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Mountain Lion mauls other OS X editions for top spot

Gregg Keizer | Jan. 4, 2013
Five months after its release, Apple's Mountain Lion became the most widely-used version of OS X, a Web measurement firm said Tuesday.

Five months after its release, Apple's Mountain Lion became the most widely-used version of OS X, a Web measurement firm said Tuesday.

According to California-based Net Applications, OS X 10.8, better known as Mountain Lion, accounted for 32 per cent, or nearly a third, of all Macs that went online during December. That was an increase of nearly three percentage points from November, when Mountain Lion powered just over 29 per cent of all Macs.

Apple released Mountain Lion on July 25, 2012.

Most of Mountain Lion's gains came at the expense of OS X 10.7, or Lion, whose share of all Macs dropped from 30 per cent to 28 per cent. Snow Leopard lost less than one percentage point in December, a smaller-than-usual decline for the 2009 OS X 10.6, which in the last year has averaged a drop of about one-and-a-half points each month.

Snow Leopard has shown such strong staying power that Computerworld has compared it to Microsoft's Windows XP, an 11-year-old operating system that stubbornly refuses to go quietly into the night.

As of Dec. 31, OS X 10.6 was the second-most-used Mac operating system, with an online usage share of 29 per cent, said Net Applications.

While Snow Leopard users have cited a variety of reasons for sticking with the operating system, the most mentioned is its ability to run applications developed for the PowerPC processor, the CPU co-designed by Apple, IBM and Motorola, and used by Macs before Apple switched to Intel processors in January 2006.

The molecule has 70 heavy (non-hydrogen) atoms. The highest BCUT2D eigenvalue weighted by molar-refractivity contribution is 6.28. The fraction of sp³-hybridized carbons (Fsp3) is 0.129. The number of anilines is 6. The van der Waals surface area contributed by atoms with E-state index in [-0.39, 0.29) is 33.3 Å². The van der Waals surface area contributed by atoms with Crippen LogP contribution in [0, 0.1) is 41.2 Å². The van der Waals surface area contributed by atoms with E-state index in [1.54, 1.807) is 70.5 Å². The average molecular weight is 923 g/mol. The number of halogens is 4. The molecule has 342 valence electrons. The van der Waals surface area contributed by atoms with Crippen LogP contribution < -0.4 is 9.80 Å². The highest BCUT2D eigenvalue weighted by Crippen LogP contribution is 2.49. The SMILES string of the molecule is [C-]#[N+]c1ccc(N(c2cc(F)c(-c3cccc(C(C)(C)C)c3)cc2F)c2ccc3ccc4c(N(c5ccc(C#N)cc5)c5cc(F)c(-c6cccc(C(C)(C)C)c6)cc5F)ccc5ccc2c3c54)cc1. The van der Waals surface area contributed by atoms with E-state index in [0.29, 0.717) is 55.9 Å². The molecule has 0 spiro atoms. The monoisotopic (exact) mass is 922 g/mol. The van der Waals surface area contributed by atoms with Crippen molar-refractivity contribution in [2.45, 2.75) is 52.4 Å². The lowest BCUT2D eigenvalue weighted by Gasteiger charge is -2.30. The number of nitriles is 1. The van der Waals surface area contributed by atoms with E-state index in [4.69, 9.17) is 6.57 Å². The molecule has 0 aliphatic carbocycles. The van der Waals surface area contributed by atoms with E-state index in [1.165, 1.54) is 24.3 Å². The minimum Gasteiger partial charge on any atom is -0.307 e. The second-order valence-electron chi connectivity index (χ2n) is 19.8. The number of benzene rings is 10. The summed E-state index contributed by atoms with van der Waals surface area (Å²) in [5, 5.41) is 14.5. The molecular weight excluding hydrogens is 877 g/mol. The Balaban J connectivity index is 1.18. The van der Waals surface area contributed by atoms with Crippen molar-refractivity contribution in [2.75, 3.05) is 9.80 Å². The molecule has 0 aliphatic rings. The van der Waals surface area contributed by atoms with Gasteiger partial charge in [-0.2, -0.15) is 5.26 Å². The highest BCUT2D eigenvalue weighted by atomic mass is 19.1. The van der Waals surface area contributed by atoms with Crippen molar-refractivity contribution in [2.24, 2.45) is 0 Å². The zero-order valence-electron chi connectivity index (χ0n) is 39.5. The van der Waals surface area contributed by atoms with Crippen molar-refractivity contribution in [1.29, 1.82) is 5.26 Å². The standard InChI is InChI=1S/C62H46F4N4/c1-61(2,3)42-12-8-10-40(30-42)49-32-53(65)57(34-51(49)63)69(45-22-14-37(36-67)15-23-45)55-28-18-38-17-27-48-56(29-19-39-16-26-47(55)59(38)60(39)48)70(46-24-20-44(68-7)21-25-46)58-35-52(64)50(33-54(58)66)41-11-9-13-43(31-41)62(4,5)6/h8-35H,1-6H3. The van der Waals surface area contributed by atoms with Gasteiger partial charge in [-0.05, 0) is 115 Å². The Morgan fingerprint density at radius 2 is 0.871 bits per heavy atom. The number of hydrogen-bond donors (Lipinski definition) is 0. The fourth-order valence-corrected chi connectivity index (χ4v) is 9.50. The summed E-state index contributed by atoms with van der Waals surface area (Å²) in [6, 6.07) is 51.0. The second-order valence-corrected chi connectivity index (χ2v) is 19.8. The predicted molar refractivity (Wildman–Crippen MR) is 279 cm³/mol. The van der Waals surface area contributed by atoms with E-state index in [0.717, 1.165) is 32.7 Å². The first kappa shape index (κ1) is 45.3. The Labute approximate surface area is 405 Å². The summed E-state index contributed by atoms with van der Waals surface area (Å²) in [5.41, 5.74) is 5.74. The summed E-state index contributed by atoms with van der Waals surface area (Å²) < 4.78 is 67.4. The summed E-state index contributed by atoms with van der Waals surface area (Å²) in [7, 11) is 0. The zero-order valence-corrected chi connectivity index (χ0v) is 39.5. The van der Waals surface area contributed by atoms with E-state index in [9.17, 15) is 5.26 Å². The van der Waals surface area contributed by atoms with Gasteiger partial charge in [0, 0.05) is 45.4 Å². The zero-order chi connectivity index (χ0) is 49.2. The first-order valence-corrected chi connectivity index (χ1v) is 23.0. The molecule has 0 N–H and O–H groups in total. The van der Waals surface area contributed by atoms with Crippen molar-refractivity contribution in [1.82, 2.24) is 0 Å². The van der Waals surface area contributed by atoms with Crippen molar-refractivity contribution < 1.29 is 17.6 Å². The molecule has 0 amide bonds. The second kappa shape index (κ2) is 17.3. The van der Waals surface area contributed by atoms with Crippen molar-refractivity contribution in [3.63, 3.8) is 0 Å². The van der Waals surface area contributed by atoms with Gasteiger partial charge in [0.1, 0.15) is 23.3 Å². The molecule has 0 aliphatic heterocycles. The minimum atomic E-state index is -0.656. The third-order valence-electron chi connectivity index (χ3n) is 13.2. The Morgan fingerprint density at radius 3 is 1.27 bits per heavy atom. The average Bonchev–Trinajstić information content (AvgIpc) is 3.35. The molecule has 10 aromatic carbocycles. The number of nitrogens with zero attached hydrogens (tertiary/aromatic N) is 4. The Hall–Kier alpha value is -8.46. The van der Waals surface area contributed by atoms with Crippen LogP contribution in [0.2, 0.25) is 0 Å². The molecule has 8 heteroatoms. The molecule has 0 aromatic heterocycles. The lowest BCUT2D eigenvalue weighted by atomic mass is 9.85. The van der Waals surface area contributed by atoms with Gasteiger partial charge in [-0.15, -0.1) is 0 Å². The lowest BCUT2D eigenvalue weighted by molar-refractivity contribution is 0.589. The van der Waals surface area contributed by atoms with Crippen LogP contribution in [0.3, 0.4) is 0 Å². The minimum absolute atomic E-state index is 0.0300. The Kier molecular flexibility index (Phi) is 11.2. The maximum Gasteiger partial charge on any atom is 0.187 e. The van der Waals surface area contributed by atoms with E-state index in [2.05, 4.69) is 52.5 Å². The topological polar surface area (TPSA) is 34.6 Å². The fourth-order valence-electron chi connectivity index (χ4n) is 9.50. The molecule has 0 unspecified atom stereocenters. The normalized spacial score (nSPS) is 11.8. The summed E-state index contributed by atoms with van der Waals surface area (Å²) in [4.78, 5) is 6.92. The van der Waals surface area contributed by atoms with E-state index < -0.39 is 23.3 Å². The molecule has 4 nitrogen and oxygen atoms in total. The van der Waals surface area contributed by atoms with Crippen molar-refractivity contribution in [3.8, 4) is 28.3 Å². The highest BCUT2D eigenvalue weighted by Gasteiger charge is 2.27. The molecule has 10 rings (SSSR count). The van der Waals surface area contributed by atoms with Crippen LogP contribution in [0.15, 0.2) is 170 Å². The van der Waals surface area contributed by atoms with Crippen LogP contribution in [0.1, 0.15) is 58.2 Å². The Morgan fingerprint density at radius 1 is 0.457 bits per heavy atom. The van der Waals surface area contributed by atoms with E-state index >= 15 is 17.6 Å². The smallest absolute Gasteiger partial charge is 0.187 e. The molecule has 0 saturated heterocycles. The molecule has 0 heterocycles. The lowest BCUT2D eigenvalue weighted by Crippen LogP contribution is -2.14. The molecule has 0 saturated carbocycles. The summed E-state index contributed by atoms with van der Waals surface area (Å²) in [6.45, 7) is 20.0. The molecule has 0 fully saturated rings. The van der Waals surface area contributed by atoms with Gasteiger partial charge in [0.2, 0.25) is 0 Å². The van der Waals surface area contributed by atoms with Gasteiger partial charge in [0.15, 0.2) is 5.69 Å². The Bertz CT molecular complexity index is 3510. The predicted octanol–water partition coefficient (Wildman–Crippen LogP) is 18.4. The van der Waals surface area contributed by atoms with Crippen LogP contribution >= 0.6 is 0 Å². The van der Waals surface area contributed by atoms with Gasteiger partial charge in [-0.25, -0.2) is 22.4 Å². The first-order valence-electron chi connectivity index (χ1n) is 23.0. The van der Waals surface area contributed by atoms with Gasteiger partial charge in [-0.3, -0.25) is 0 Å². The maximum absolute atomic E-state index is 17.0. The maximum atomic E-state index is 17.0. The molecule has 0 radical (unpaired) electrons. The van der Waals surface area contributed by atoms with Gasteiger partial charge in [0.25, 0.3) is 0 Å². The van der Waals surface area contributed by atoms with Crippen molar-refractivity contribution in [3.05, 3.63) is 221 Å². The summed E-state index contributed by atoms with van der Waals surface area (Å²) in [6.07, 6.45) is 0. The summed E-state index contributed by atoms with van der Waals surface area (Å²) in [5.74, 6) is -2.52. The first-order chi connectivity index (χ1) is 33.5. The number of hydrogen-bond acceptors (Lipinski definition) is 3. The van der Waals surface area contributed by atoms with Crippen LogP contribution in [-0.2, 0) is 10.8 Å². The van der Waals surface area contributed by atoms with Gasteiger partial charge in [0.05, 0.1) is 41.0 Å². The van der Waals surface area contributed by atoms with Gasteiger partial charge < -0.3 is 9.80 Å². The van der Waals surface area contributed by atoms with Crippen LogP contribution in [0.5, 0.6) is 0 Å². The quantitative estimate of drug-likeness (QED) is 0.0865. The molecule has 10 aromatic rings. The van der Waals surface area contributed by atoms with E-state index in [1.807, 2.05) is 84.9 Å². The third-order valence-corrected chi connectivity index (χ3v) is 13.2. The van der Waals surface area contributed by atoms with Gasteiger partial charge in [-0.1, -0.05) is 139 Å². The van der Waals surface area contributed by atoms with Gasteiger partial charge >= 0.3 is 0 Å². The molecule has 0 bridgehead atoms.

Snow Leopard was the last version of OS X to let users run PowerPC applications, even though it runs only on Intel-based Macs.

Mountain Lion's rapid adoption wasn't unusual: OS X 10.8's uptake trajectory continued to mirror that of Lion and to a lesser degree, Snow Leopard, during December. Historically, Apple has had much better luck getting its customers to upgrade to new operating systems than has Microsoft, whose Windows is at a disadvantage because of its enormous user base and importance to businesses, which are much more conservative about upgrading than consumers, where Apple is strongest.

Although current projections based on the uptake average of the last three months indicates Mountain Lion should crack the 50 per cent mark in April, that's unlikely. Lion, for example, peaked at 47% in July 2012, a year after its release.

One factor that will limit Mountain Lion's eventual top mark was Apple's announcement last February that OS X would adopt an annual release cycle, meaning that, like Lion last summer, Mountain Lion will soon be superseded by something newer, probably this summer.

Microsoft has reportedly also assumed an annual release schedule for Windows, with the first instance of that express cycle slated to ship around the middle of this year.


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